When reviewing transactions in an accounting system it is important to pay particular attention to journal entries. Journal entries are used to adjust accounting records for activities that are not cash in nature. When dealing with an accrual accounting system, journal entries can be used to create income, which impacts financial statements. If company profits are used as a basis for commissions or shareholder distributions, a controlling person within the company can use journal entries to manipulate company profits and commissions.
Case Study: A state-regulated small business corporation receives funds from customers for payment of a customer mortgage liability to assist the client with reducing their liability more rapidly. The corporation earns a small fee on each transaction as well as a small semi-annual audit fee. A knowledgeable CFO with no criminal background works in the accounting system on a daily basis and perceives a need for money to develop a nest egg for his family’s future. The CFO realizes that he has access to the cash reserve built up in the bank account from customer payments, and decides to make journal entries that reflect an increase in profits in order to earn commissions to meet his needs.
Has the CFO in this case study committed fraud by diverting customer funds to personal assets? The Donald Cressey model of the Fraud Triangle can help you answer this question. The Fraud Triangle comprises a pyramid with segments labeled pressure, opportunity, and rationalization.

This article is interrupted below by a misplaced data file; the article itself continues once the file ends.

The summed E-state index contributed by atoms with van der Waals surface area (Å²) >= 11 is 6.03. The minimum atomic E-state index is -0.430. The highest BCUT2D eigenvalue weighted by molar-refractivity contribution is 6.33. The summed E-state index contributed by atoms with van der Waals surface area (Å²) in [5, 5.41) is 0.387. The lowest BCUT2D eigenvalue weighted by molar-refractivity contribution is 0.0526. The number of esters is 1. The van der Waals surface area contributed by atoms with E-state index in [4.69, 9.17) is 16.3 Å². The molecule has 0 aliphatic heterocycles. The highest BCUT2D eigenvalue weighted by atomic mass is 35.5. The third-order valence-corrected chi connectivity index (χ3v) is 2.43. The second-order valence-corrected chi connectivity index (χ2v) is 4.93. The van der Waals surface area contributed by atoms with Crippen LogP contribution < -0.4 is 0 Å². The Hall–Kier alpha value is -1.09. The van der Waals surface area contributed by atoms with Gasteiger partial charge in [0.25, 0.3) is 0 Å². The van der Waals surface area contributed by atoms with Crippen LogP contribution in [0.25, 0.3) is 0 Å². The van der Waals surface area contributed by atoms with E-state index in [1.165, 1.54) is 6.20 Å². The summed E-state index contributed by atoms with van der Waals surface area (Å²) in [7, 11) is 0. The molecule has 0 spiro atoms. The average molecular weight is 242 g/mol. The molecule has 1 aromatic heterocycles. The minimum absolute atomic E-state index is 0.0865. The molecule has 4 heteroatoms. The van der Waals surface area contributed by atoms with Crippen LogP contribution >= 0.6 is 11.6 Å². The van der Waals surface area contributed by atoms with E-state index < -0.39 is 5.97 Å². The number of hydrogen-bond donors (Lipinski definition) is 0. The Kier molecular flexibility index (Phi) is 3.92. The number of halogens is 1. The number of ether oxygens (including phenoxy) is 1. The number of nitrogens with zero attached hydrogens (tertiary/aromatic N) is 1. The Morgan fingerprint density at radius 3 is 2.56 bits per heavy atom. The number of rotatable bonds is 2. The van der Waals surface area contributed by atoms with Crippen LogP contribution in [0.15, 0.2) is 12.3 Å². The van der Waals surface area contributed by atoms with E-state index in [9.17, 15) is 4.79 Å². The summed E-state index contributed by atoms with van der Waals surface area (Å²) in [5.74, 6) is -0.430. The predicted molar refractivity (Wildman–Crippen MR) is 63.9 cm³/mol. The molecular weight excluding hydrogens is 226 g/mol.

According to the Association of Certified Fraud Examiners, “the first leg of the fraud triangle represents pressure, which motivates the crime in the first place.” Pressure may come from debt, addictions, or desire for status symbols. In our case study the CFO feels pressure to build up a personal nest egg. The second leg is “perceived opportunity, which defines the method by which the crime can be committed. The person sees some way he can use (abuse) his position of trust to solve his financial problem with a low perceived risk of getting caught.” In our case study, the CFO’s opportunity is the accrual of income-generating commissions. The third leg is rationalization, in which the “fraudster justifies the crime to himself in a way that makes it an acceptable or justifiable act.” The CFO rationalizes that he is entitled to the money, he is underpaid, and his associates have cheated him.
In litigation support matters, consider the Fraud Triangle, and beware of journal entries, especially when dealing with a large number of transactions and a large volume of customer money. If you need forensic accountant help with complex accounting matters call Edmond J. Martin Chief Investigator, at Sage Investigations, LLC or email email@example.com or call 512-659-3179.